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A Multicenter, Randomized, Placebo-Controlled Study Evaluating the Efficacy of a Combination of Propolis and Cranberry (Vaccinium macrocarpon) (DUAB) in Preventing Low Urinary Tract Infection Recurrence in Women Complaining of Recurrent Cystitis.

Posted: 
March 20, 2020
Authors: 
Bruyere F; Azzouzi AR; Lavigne JP; Droupy S; Coloby P; Game X; Karsenty G; Issartel B; Ruffion A; Misrai V; Sotto A; Allaert FA.
Journal: 
Urologia Internationalis. 103(1):41-48
Abstract: 

OBJECTIVES: The purpose of the study was to compare the efficacy of a product containing cranberry and propolis (DUAB) to placebo for reducing frequency of cystitis in women with recurrent acute cystitis.METHOD: A multicenter, placebo-controlled, randomized study of women aged >18 years with at least 4 episodes of cystitis in the previous 12 months was performed. The number of cystitis episodes over a 6-month follow-up was the primary end point.RESULTS: Forty-two women were included in the cranberry + propolis group, and 43 women were in the placebo group. The mean age was 53 +/- 18 years, with 6.2 +/- 3.6 cystitis episodes in the previous year, with no differences between the 2 groups. The mean number of infections was lower in the propolis + cranberry group (respectively, 2.3 +/- 1.8 vs. 3.1 +/- 1.8). The total number of cystitis episodes in the first 3 months was lower in the propolis + cranberry group (0.7 +/- 1.1 vs. 1.3 +/- 1.1, p = 0.0257) after adjusting for water consumption. The mean time to onset of the first urinary tract infection (UTI) was also significantly longer in the propolis + cranberry group (69.9 +/- 45.8 days vs. 43.3 +/- 45.9, p = 0.0258). Tolerance to the treatments was good and comparable in both groups.CONCLUSIONS: We demonstrate for the first time that cranberry and propolis supplementation significantly reduces the incidence of UTIs during the first 3 months and delays the onset of an episode of cystitis.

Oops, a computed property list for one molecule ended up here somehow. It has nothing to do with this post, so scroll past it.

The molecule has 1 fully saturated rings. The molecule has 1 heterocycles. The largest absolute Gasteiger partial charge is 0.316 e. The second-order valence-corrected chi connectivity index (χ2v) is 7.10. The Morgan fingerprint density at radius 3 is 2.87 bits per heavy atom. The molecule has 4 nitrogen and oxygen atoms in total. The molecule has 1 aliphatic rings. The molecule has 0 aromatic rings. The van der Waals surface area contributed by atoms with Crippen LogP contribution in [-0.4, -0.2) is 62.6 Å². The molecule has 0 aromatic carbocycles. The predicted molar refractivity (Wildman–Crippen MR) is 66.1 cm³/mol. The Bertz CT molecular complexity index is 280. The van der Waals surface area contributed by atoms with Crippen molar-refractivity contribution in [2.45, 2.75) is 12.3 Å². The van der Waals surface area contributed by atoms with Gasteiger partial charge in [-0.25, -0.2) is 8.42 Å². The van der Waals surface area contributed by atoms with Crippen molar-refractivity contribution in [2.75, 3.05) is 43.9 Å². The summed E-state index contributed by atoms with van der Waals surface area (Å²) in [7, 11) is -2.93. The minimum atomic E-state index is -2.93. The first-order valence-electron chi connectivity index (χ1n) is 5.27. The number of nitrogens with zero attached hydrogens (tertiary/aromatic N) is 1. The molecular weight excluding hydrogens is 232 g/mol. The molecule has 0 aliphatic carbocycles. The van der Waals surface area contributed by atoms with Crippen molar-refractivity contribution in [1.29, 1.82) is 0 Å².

Antibiofilm Properties of Triclosan with EDTA or Cranberry as Foley Catheter Lock Solutions.

Posted: 
March 20, 2020
Authors: 
Ayyash M; Shehabi AA; Mahmoud NN; Al-Bakri AG.
Journal: 
Journal of Applied Microbiology. 127(6):1876-1888
Abstract: 

AIMS: To investigate the efficiency of triclosan, ethylenediaminetetraacetic acid (EDTA) and cranberry alone or in combinations against Escherichia coli strains as urinary catheter lock solutions to reduce catheter-associated urinary tract infections.METHODS AND RESULTS: Viable counting was used to assess antibiofilm activities for triclosan, EDTA and cranberry alone or in combinations against E. coli strains embedded in biofilm onto all-silicon Foley catheter surface. The results revealed that combination of triclosan (10 mg ml-1 /EDTA 30 mg ml-1 ) when filling the catheter balloon was able to eradicate and prevent biofilm formation among all tested E. coli including the resistant strains, whereas triclosan (8.5 mg ml-1 )/ cranberry (103 mg ml-1 ) combination was a successful catheter lock solution by preventing all tested strains from adhering onto catheter surface when filled via the eye hole.CONCLUSIONS: The combinations of triclosan/EDTA and triclosan/cranberry were significantly effective in eradicating and preventing biofilm formation of the tested E. coli strains on Foley catheters.SIGNIFICANCE AND IMPACT OF THE STUDY: Combinations of triclosan/EDTA and triclosan/cranberry have a promising application as nonantibiotic catheter lock solution.

Comparative Evaluation of the Antimicrobial Effects of Different Mouthrinses against Streptococcus Mutans: An in Vitro Study.

Posted: 
March 20, 2020
Authors: 
Abu-Obaid E; Salama F; Abu-Obaid A; Alanazi F; Salem M; Auda S.
Journal: 
Journal of Clinical Pediatric Dentistry. 43(6):398-407
Abstract: